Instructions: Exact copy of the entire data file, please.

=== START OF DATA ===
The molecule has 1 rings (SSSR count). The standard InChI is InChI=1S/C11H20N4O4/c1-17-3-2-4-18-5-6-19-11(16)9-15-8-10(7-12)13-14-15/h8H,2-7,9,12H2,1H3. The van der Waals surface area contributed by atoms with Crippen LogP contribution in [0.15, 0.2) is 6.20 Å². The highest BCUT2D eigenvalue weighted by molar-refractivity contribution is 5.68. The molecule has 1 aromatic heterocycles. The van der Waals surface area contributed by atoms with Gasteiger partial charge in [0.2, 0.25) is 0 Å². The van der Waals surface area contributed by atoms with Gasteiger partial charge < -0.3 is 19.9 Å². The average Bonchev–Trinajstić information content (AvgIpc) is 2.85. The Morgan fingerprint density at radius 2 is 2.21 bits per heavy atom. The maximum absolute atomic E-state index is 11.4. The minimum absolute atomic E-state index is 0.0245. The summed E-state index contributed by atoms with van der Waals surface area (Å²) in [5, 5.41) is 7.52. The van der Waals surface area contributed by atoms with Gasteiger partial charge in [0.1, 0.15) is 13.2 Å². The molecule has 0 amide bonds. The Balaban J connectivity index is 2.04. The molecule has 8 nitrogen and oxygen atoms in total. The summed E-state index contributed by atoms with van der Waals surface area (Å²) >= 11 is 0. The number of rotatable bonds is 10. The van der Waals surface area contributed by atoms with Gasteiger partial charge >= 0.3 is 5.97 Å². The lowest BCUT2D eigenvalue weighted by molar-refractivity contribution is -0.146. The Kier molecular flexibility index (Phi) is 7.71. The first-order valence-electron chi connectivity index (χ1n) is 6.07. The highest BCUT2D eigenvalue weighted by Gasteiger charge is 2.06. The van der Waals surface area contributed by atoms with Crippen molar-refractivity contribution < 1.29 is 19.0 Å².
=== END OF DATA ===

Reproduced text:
The molecule has 1 rings (SSSR count). The standard InChI is InChI=1S/C11H20N4O4/c1-17-3-2-4-18-5-6-19-11(16)9-15-8-10(7-12)13-14-15/h8H,2-7,9,12H2,1H3. The van der Waals surface area contributed by atoms with Crippen LogP contribution in [0.15, 0.2) is 6.20 Å². The highest BCUT2D eigenvalue weighted by molar-refractivity contribution is 5.68. The molecule has 1 aromatic heterocycles. The van der Waals surface area contributed by atoms with Gasteiger partial charge in [0.2, 0.25) is 0 Å². The van der Waals surface area contributed by atoms with Gasteiger partial charge < -0.3 is 19.9 Å². The average Bonchev–Trinajstić information content (AvgIpc) is 2.85. The Morgan fingerprint density at radius 2 is 2.21 bits per heavy atom. The maximum absolute atomic E-state index is 11.4. The minimum absolute atomic E-state index is 0.0245. The summed E-state index contributed by atoms with van der Waals surface area (Å²) in [5, 5.41) is 7.52. The van der Waals surface area contributed by atoms with Gasteiger partial charge in [0.1, 0.15) is 13.2 Å². The molecule has 0 amide bonds. The Balaban J connectivity index is 2.04. The molecule has 8 nitrogen and oxygen atoms in total. The summed E-state index contributed by atoms with van der Waals surface area (Å²) >= 11 is 0. The number of rotatable bonds is 10. The van der Waals surface area contributed by atoms with Gasteiger partial charge >= 0.3 is 5.97 Å². The lowest BCUT2D eigenvalue weighted by molar-refractivity contribution is -0.146. The Kier molecular flexibility index (Phi) is 7.71. The first-order valence-electron chi connectivity index (χ1n) is 6.07. The highest BCUT2D eigenvalue weighted by Gasteiger charge is 2.06. The van der Waals surface area contributed by atoms with Crippen molar-refractivity contribution < 1.29 is 19.0 Å².